   The goal in most research situations is to be
    able to predict outcomes based on prior
    ◦ E.g. given a person’s gender and region, what will their
      attitude be on some social issue?
    ◦ Given a number of variables how well can we predict
      group membership?
   Explanation
    ◦ Which variables are most important in the prediction of
      some outcome?
    ◦ In many cases this is end goal of an analysis, though a very
      problematic one
A caveat regarding ‘explanation’
 Determining variable importance can be a suspect
 Something that might be deemed a statistically
  significant variable may not make the cut had the
  study been conducted again
 Depending on a number of factors, results may be
  sample specific
    ◦ i.e. you may not see the same ordering next time
 A different goal in MV analysis is to determine the structure
  of the data
  ◦ Is there an underlying dimension that can describe the
     data in a simpler fashion?
 Methods involve classification and/or data reduction
 Latent variables (constructs)
    ◦ Example:
       Observed variables Giddiness, Silliness, Irrationality, Possessiveness
        and Misunderstanding reduced to the underlying construct of ‘Love’
   Interest may be in reducing variables (Factor analysis),
    emphasis on group membership (Cluster analysis), stimulus
    structure (MDS) etc.
Prediction and Structure
   Both prediction and structure may be the
    goal of analysis
    ◦ SEM and path analysis
   How well does the model fit the data?
    Multivariate Themes
                                                        Theories and



                     Multiple considerations at         Multiple Time
                       all levels of focus, with           Points
                         greater multiplicity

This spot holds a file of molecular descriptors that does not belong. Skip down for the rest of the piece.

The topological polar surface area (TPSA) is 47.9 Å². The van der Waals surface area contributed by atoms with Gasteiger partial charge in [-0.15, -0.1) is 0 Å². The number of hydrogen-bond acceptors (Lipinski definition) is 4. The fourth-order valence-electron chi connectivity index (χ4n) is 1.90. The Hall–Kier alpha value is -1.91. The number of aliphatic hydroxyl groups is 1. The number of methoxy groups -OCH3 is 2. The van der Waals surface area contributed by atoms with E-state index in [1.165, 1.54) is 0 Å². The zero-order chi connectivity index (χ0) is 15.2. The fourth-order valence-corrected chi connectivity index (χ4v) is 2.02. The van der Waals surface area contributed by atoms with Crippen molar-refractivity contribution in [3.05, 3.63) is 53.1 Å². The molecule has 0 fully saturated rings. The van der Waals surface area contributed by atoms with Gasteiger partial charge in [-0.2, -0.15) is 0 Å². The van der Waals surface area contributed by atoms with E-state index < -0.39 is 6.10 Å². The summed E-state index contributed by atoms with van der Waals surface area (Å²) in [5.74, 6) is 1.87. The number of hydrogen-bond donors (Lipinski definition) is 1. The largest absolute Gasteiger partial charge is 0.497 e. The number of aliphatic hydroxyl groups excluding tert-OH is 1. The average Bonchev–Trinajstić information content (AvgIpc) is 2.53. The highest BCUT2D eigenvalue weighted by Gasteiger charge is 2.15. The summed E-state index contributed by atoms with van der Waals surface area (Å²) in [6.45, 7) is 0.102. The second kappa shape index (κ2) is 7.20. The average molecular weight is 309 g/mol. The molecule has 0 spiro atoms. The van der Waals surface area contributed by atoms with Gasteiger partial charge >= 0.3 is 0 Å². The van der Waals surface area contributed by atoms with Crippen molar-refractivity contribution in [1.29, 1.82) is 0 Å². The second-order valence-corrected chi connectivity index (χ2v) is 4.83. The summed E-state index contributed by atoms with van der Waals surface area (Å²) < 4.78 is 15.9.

Multiplicity Theme       generally leading to
                      greater reliability, validity,      Multiple
                     and generalization:                  Controls

                                                       Multiple Samples


Multivariate Themes
Things to consider
 Initial variable choice
 Comes down to:
    ◦   Familiarity with previous research
    ◦   Instrument used
    ◦   Expertise with field of study
    ◦   Common sense
   Much of the ‘hard work’ consists of developing a
    plan of attack and deciding on how to study the
Initial Examination of Data
   Preliminary analysis
    ◦ A thorough initial examination of the data is not
      only required but also necessary for a full
      understanding of any research
    ◦ Such initial analyses provide a better grasp of
      what is happening in the data and may inform the
      MV analysis to a certain extent
   However, in the MV case, if the actual goal is
    interpretation of the UV analyses (as one
    often sees in MANOVA), the MV analysis is
More to consider
   Intro now, more details as we discuss each method
   Assumptions– important for inferences beyond the
   Normality: Basic assumption of General Linear Model;
    concerned with an elliptical pattern of residuals for the
     ◦ Skewness: Distribution of scores is tilted
       Direction established by tail